The game allows you to explore in multiple directions, with new powers gradually being unlocked that grant access to new areas further into the game. Embarking on this journey into the unknown is, with no exaggeration, brilliant, largely because the movement in Prince of Persia invokes and indescribable feeling of excitement. The sensation of power, speed and grace is one of the most liberating experiences in a videogame. If you reach the edge of a platform, with no other flat surfaces in immediate view, you'd normally expect to be turning around and going backwards in most games, but in Prince of Persia, you are encouraged to leap and grab what few surfaces are available and use pure momentum to get you to the next distant platform. At its most simple, you jump from one platform to another. If the gap is large, but next to a vertical wall, you can extend your jump by first scrambling along the wall on one side, then leaping the remaining distance. If the gap is larger still, you may end up scuttling along a wall, jumping to a pillar, swooping to another wall, swivelling around a pole, leaping once more into the air and landing gracefully on a platform thirty meters away from the last flat ground you saw. The game enables you to build momentum and take part in an exhilarating free-running experience across carefully constructed levels, and simply makes you want to go "Wooooooh!" as you go. It's perhaps true that you can look pretty cool, thanks to the game, without knowing too much, but if you want to avoid falling flat on your face too often, you'll need to know what to look for, gauging the right jumps, levers, handles and other objects correctly to facilitate your run.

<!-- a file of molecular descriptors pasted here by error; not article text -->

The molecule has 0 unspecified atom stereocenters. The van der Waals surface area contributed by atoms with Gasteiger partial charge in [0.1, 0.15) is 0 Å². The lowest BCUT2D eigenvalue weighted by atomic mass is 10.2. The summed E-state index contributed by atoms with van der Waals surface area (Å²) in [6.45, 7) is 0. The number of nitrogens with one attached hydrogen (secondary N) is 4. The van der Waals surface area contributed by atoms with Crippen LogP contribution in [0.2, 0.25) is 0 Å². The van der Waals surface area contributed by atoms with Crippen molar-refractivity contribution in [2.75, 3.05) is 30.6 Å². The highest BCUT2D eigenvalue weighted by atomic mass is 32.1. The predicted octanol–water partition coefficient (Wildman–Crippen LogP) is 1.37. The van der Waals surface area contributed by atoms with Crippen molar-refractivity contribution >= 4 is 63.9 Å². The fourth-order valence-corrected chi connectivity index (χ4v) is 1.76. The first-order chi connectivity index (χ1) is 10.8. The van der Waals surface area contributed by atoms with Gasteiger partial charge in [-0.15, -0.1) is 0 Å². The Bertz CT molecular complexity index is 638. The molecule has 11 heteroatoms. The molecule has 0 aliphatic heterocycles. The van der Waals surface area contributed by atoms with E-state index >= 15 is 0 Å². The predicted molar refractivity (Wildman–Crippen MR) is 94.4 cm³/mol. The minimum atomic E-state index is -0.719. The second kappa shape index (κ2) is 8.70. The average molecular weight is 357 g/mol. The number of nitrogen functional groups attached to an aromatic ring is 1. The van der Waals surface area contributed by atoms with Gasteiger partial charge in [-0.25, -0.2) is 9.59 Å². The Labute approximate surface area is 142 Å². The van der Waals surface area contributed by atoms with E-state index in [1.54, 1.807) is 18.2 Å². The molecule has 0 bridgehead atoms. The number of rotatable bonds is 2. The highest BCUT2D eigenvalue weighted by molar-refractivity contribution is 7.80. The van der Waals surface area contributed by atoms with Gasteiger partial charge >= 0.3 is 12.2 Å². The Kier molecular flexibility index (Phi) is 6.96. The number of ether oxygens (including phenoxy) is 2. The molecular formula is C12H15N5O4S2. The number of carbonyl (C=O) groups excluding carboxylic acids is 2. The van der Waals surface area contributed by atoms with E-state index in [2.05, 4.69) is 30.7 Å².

Prince of Persia